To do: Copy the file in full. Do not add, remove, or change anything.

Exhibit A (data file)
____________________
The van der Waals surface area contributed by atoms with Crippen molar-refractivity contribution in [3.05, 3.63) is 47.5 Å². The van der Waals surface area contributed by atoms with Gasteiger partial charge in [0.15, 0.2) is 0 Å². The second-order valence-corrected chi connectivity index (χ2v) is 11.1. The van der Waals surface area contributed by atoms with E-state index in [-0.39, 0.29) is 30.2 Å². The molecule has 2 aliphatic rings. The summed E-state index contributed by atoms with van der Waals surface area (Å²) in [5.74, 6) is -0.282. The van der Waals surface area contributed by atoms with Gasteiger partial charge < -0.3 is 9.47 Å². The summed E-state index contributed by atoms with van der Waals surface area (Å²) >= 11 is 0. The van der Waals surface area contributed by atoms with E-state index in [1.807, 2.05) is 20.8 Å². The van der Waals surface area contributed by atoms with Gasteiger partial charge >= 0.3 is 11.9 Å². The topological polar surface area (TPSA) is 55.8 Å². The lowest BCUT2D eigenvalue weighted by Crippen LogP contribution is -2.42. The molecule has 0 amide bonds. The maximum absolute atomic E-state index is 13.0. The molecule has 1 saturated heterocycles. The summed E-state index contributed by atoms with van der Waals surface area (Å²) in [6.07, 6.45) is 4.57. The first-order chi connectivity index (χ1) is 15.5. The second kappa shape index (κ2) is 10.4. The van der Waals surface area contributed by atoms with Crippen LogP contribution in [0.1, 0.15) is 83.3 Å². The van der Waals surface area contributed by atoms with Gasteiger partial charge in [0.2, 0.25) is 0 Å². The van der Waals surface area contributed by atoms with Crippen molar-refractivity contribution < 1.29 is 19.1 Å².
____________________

The van der Waals surface area contributed by atoms with Crippen molar-refractivity contribution in [3.05, 3.63) is 47.5 Å². The van der Waals surface area contributed by atoms with Gasteiger partial charge in [0.15, 0.2) is 0 Å². The second-order valence-corrected chi connectivity index (χ2v) is 11.1. The van der Waals surface area contributed by atoms with E-state index in [-0.39, 0.29) is 30.2 Å². The molecule has 2 aliphatic rings. The summed E-state index contributed by atoms with van der Waals surface area (Å²) in [5.74, 6) is -0.282. The van der Waals surface area contributed by atoms with Gasteiger partial charge < -0.3 is 9.47 Å². The summed E-state index contributed by atoms with van der Waals surface area (Å²) >= 11 is 0. The van der Waals surface area contributed by atoms with E-state index in [1.807, 2.05) is 20.8 Å². The van der Waals surface area contributed by atoms with Gasteiger partial charge >= 0.3 is 11.9 Å². The topological polar surface area (TPSA) is 55.8 Å². The lowest BCUT2D eigenvalue weighted by Crippen LogP contribution is -2.42. The molecule has 0 amide bonds. The maximum absolute atomic E-state index is 13.0. The molecule has 1 saturated heterocycles. The summed E-state index contributed by atoms with van der Waals surface area (Å²) in [6.07, 6.45) is 4.57. The first-order chi connectivity index (χ1) is 15.5. The second kappa shape index (κ2) is 10.4. The van der Waals surface area contributed by atoms with Crippen LogP contribution in [0.1, 0.15) is 83.3 Å². The van der Waals surface area contributed by atoms with Gasteiger partial charge in [0.2, 0.25) is 0 Å². The van der Waals surface area contributed by atoms with Crippen molar-refractivity contribution < 1.29 is 19.1 Å².